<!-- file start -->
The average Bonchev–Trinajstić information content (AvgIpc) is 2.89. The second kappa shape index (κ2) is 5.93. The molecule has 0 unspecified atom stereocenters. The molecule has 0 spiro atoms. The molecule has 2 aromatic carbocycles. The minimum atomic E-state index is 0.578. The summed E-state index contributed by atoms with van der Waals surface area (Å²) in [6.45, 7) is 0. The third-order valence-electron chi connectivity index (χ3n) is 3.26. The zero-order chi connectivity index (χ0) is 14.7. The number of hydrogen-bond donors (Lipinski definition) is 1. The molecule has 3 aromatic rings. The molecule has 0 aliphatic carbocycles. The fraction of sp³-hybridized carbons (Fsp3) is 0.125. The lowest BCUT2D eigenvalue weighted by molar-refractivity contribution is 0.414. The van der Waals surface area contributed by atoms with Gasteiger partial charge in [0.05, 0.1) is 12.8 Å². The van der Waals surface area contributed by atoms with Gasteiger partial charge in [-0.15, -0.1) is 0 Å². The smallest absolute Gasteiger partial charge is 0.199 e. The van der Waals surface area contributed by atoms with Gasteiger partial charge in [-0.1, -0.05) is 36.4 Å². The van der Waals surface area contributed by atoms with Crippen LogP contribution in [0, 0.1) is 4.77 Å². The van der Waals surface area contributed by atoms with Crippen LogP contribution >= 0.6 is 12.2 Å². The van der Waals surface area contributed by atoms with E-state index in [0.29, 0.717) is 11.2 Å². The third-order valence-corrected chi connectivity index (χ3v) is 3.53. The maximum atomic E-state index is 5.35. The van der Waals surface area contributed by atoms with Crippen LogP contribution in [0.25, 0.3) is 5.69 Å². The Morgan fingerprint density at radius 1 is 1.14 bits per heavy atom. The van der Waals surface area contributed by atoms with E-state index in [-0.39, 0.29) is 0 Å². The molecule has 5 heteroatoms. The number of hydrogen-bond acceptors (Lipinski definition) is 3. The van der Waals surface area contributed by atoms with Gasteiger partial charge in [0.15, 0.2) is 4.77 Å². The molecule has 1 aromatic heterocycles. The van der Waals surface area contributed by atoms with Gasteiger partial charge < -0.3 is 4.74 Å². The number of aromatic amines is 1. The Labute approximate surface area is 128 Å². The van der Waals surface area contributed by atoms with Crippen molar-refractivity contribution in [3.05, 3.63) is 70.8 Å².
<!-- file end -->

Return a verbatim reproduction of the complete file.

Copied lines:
The average Bonchev–Trinajstić information content (AvgIpc) is 2.89. The second kappa shape index (κ2) is 5.93. The molecule has 0 unspecified atom stereocenters. The molecule has 0 spiro atoms. The molecule has 2 aromatic carbocycles. The minimum atomic E-state index is 0.578. The summed E-state index contributed by atoms with van der Waals surface area (Å²) in [6.45, 7) is 0. The third-order valence-electron chi connectivity index (χ3n) is 3.26. The zero-order chi connectivity index (χ0) is 14.7. The number of hydrogen-bond donors (Lipinski definition) is 1. The molecule has 3 aromatic rings. The molecule has 0 aliphatic carbocycles. The fraction of sp³-hybridized carbons (Fsp3) is 0.125. The lowest BCUT2D eigenvalue weighted by molar-refractivity contribution is 0.414. The van der Waals surface area contributed by atoms with Gasteiger partial charge in [0.05, 0.1) is 12.8 Å². The van der Waals surface area contributed by atoms with Gasteiger partial charge in [-0.15, -0.1) is 0 Å². The smallest absolute Gasteiger partial charge is 0.199 e. The van der Waals surface area contributed by atoms with Gasteiger partial charge in [-0.1, -0.05) is 36.4 Å². The van der Waals surface area contributed by atoms with Crippen LogP contribution in [0, 0.1) is 4.77 Å². The van der Waals surface area contributed by atoms with Crippen LogP contribution >= 0.6 is 12.2 Å². The van der Waals surface area contributed by atoms with E-state index in [0.29, 0.717) is 11.2 Å². The third-order valence-corrected chi connectivity index (χ3v) is 3.53. The maximum atomic E-state index is 5.35. The van der Waals surface area contributed by atoms with Crippen LogP contribution in [0.25, 0.3) is 5.69 Å². The Morgan fingerprint density at radius 1 is 1.14 bits per heavy atom. The van der Waals surface area contributed by atoms with E-state index in [-0.39, 0.29) is 0 Å². The molecule has 5 heteroatoms. The number of hydrogen-bond acceptors (Lipinski definition) is 3. The van der Waals surface area contributed by atoms with Gasteiger partial charge in [0.15, 0.2) is 4.77 Å². The molecule has 1 aromatic heterocycles. The van der Waals surface area contributed by atoms with Gasteiger partial charge < -0.3 is 4.74 Å². The number of aromatic amines is 1. The Labute approximate surface area is 128 Å². The van der Waals surface area contributed by atoms with Crippen molar-refractivity contribution in [3.05, 3.63) is 70.8 Å².